In thanks, then, I’d like to present to you a brief sneak peek at the sequel, the second book in The Arcist Chronicles. Fair warning, this has been smoothed out and cleaned up some, but it is still in a fundamental way a rough draft. I do not know when I will have the novel fully revised and ready to send to beta readers or my publisher Guardbridge Books. I do not know when it might be published.
The novel is tentatively titled The Roots of Betrayal, and one of the threads of the story is a growing doubt in the accepted story of the land’s past. The first few chapters would all require a spoiler warning for book 1, but chapter 5 introduces us to a new character—Harkala is a middle-aged scholar with a reputation for eccentricity. Her latest discovery could put her rivals to shame and prove her standing as one of the valley’s great scholars. Or may only lead to her own embarrassment.
So here is the opening scene of chapter 5. Enjoy!
The sea wind shook the paper in Harkala’s hands so she could scarcely read it. But no matter, she knew it by heart, the old words, the oddly structured description that no one had been able to decipher. No one until she had.
Six hundred and fifty years ago, the first people of Eghsal had fled the Forgotten South. Had come to Eghsal. Even the name they’d given the valley was an old version of the word exile, if she was correct. They’d arrived in their boats here, not far from the mouth of the Eghsal River.
Was it a thousand people who’d come through those terrible waters to land here? Two thousand? Most scholars placed it somewhere between those numbers. Shouldn’t it be even higher, though? By her calculations there must have been more than ten thousand, and even then those first settlers would have been extraordinarily fertile.
And that meant, what, fifty huge ships at least. But a smaller ship might have made it through the rough seas more easily, from what she knew of modern fishing boats, anyway. So probably hundreds of ships arriving.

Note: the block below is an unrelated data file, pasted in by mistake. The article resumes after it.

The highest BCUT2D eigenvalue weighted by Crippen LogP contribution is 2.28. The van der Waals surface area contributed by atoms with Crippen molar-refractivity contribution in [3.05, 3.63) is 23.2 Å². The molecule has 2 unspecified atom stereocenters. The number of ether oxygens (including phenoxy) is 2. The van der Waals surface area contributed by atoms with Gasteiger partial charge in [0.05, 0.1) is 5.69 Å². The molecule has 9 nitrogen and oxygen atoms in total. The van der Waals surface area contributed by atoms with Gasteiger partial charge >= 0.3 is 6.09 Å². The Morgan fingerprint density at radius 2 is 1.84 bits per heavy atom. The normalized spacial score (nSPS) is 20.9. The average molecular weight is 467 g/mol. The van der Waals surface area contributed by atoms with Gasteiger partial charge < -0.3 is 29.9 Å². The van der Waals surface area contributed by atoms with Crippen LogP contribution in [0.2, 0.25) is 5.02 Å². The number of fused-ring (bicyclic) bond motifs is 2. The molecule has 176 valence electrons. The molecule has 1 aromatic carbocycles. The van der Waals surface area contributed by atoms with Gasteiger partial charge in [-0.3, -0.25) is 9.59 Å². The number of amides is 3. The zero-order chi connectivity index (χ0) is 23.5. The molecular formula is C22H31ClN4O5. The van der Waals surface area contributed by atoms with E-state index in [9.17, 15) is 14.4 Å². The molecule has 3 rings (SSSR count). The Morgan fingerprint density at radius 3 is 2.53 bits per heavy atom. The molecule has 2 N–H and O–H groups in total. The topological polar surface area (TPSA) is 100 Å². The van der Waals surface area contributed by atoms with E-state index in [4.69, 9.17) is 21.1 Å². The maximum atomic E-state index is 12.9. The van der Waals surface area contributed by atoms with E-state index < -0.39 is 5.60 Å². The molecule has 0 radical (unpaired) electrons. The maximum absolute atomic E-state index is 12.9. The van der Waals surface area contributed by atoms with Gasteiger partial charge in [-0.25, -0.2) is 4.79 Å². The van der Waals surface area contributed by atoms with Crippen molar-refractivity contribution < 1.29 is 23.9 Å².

Then where had so many ships ended up? They couldn’t have all been buried in the silt of the river mouth or turned into the first buildings of Jarnur. Somewhere there must be remains of the ships.
The only clue was in a silk paper record from a century or more after the fact. No one had been able to figure out what it meant, though, not until she had the chance to study that scrap of ancient silk.
She scrambled up a rise, pausing halfway to the top to examine the soil. She gestured to her student Nakhil, a would-be scholar from a low caste nefli family.
“See this?” The rock had a characteristic white line rippling along its surface for a ways. “This was a riverbank once. The Eghsal River shifted from here to its current bed.”
Nakhil bent down to see. “When, tisrah? Aren’t these rocks far older?”
“Thousands of years, that’s what the other scholars say.” Harkala waved them away with her empty hand. “Is that what you were going to suggest? Well, what if it wasn’t so long ago? The salty sea wind ages everything faster, buildings and boats but soil and rock as well. The river flowed through here far more recently than anyone realizes.”
But six hundred years ago? Seeing the rocks, Harkala felt a voice of doubt. What if it wasn’t the age of the rocks she should question but the time since the ancestors arrived. Add a thousand years to that, and the story required far fewer settlers, far fewer ships. No. She shook her head to clear the thought away. Now was not the time to stumble after some new errant idea, not when she was so close to proving herself as a true scholar.
Nakhil straightened and studied the line of where the river must have gone down toward the sea. No one born to scholarship would have submitted to being mentored by such an eccentric teacher, so she often drew students who were outside the normal. In the case of Nakhil she’d lucked out. The young man was quick to listen and eager to follow her lead. Those were the key skills she required. He could think for himself, too, which was a pleasant bonus.